Sunday, October 3, 2010
The Line Painter by Claire Cameron, reviewed by Dorothy Bush
Agented by Denise Bukowski
This debut novel from a Toronto writer is impossible to put down. An old premise, “car breaks down in the middle of nowhere,” comes alive with a fresh, Canadian perspective and a frightening twist.
Carrie is a young woman just floating through life. Living and working in Toronto, she is unable to commit to her boyfriend, but also unable to end the relationship. When her boyfriend dies in tragic circumstances, Carrie is unable to cope. Battling depression and guilt she decides to take a road trip to clear her head and re-gain some perspective. That is, after all, what road trips are for, aren’t they?
She quits her job, telling no one, takes her boyfriend’s less-than-reliable vehicle and heads west. Very much a product of city living, Carrie is unprepared for Canada’s near north. North of Lake Superior and in the middle of nowhere, her car breaks down. Her cell phone can’t find a signal and there is no traffic, homes or villages nearby.
She is un-nerved by the wide open spaces, the total darkness, the huge sky spotted with millions of stars, and the sounds of nature. She is further un-nerved when a large truck pulls up, and to top it off, her would-be hero, Frank Ferrini, sets off warning alarms. But with no other option available, Carrie accepts a ride to Hearst, and so begins her brush with destiny.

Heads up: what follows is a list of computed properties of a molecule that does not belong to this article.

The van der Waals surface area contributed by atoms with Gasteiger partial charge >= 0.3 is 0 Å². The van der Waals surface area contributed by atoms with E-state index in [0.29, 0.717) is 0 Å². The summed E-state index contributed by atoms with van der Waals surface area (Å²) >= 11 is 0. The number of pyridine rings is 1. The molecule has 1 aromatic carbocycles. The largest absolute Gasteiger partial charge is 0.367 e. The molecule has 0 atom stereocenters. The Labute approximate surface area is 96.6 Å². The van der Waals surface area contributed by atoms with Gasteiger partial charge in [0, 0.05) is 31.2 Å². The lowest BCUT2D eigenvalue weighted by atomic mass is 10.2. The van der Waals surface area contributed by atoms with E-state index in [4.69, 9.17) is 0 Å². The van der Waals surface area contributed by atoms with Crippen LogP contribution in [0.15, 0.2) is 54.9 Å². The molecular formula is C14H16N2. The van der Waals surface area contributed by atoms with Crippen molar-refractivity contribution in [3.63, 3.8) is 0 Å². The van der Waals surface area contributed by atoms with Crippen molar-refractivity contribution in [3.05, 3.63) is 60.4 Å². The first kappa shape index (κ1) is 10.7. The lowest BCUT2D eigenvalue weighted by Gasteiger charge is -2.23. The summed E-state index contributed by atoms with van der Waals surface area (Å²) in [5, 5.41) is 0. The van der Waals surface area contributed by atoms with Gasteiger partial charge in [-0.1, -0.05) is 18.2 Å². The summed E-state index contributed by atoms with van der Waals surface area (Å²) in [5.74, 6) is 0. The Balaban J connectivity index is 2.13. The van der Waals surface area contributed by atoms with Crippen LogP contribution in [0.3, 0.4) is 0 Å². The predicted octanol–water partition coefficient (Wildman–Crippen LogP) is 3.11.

This is a very powerful story that makes you ponder the far-reaching consequences of poor decisions and the role of fate in our lives. Claire Cameron has the gift of turning a fictional character into a human being that you truly care about. I wonder – without the car breaking down and the resultant experiences – what would Carrie have done, and even more to the point, who would Carrie have become?
Dorothy Bush lives in Eastern Ontario. A mother and grandmother, her dual passions are reading and writing. She works part-time in Essential Skills and Literacy Training and encourages everyone she meets to turn on their imagination and find joy in written words.
For information about Brian Henry's writing workshops and creative writing courses, see here.
Posted by Brian Henry at 9:30 AM
Labels: All literary, Book reviews, Books
Subscribe to: Post Comments (Atom)
Post a Comment
Note: Only a member of this blog may post a comment.